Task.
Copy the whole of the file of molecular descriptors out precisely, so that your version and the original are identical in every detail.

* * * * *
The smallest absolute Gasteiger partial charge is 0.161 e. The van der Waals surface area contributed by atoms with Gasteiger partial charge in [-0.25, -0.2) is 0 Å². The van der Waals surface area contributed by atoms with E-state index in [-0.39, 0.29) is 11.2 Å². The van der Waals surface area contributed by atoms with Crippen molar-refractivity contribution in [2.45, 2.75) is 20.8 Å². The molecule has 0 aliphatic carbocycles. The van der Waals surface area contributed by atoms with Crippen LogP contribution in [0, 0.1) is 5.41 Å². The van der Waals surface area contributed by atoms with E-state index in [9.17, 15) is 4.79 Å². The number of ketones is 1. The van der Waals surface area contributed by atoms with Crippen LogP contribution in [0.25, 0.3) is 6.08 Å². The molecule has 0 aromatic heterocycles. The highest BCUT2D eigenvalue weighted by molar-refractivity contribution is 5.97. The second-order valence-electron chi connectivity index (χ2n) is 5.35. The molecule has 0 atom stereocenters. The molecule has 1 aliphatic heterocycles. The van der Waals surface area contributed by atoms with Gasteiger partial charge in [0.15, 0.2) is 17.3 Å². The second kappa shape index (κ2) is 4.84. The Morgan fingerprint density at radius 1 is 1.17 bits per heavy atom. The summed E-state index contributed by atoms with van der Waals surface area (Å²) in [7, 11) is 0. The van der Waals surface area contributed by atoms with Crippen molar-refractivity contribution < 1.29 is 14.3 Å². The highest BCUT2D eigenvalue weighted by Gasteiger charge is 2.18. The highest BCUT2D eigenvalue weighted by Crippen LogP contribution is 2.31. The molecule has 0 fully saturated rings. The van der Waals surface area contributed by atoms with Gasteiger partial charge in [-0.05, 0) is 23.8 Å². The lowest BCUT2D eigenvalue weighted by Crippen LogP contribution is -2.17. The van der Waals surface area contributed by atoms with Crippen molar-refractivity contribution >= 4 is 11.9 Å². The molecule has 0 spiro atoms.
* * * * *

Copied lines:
The smallest absolute Gasteiger partial charge is 0.161 e. The van der Waals surface area contributed by atoms with Gasteiger partial charge in [-0.25, -0.2) is 0 Å². The van der Waals surface area contributed by atoms with E-state index in [-0.39, 0.29) is 11.2 Å². The van der Waals surface area contributed by atoms with Crippen molar-refractivity contribution in [2.45, 2.75) is 20.8 Å². The molecule has 0 aliphatic carbocycles. The van der Waals surface area contributed by atoms with Crippen LogP contribution in [0, 0.1) is 5.41 Å². The van der Waals surface area contributed by atoms with E-state index in [9.17, 15) is 4.79 Å². The number of ketones is 1. The van der Waals surface area contributed by atoms with Crippen LogP contribution in [0.25, 0.3) is 6.08 Å². The molecule has 0 aromatic heterocycles. The highest BCUT2D eigenvalue weighted by molar-refractivity contribution is 5.97. The second-order valence-electron chi connectivity index (χ2n) is 5.35. The molecule has 0 atom stereocenters. The molecule has 1 aliphatic heterocycles. The van der Waals surface area contributed by atoms with Gasteiger partial charge in [0.15, 0.2) is 17.3 Å². The second kappa shape index (κ2) is 4.84. The Morgan fingerprint density at radius 1 is 1.17 bits per heavy atom. The summed E-state index contributed by atoms with van der Waals surface area (Å²) in [7, 11) is 0. The van der Waals surface area contributed by atoms with Crippen molar-refractivity contribution < 1.29 is 14.3 Å². The highest BCUT2D eigenvalue weighted by Gasteiger charge is 2.18. The highest BCUT2D eigenvalue weighted by Crippen LogP contribution is 2.31. The molecule has 0 fully saturated rings. The van der Waals surface area contributed by atoms with Gasteiger partial charge in [-0.05, 0) is 23.8 Å². The lowest BCUT2D eigenvalue weighted by Crippen LogP contribution is -2.17. The van der Waals surface area contributed by atoms with Crippen molar-refractivity contribution >= 4 is 11.9 Å². The molecule has 0 spiro atoms.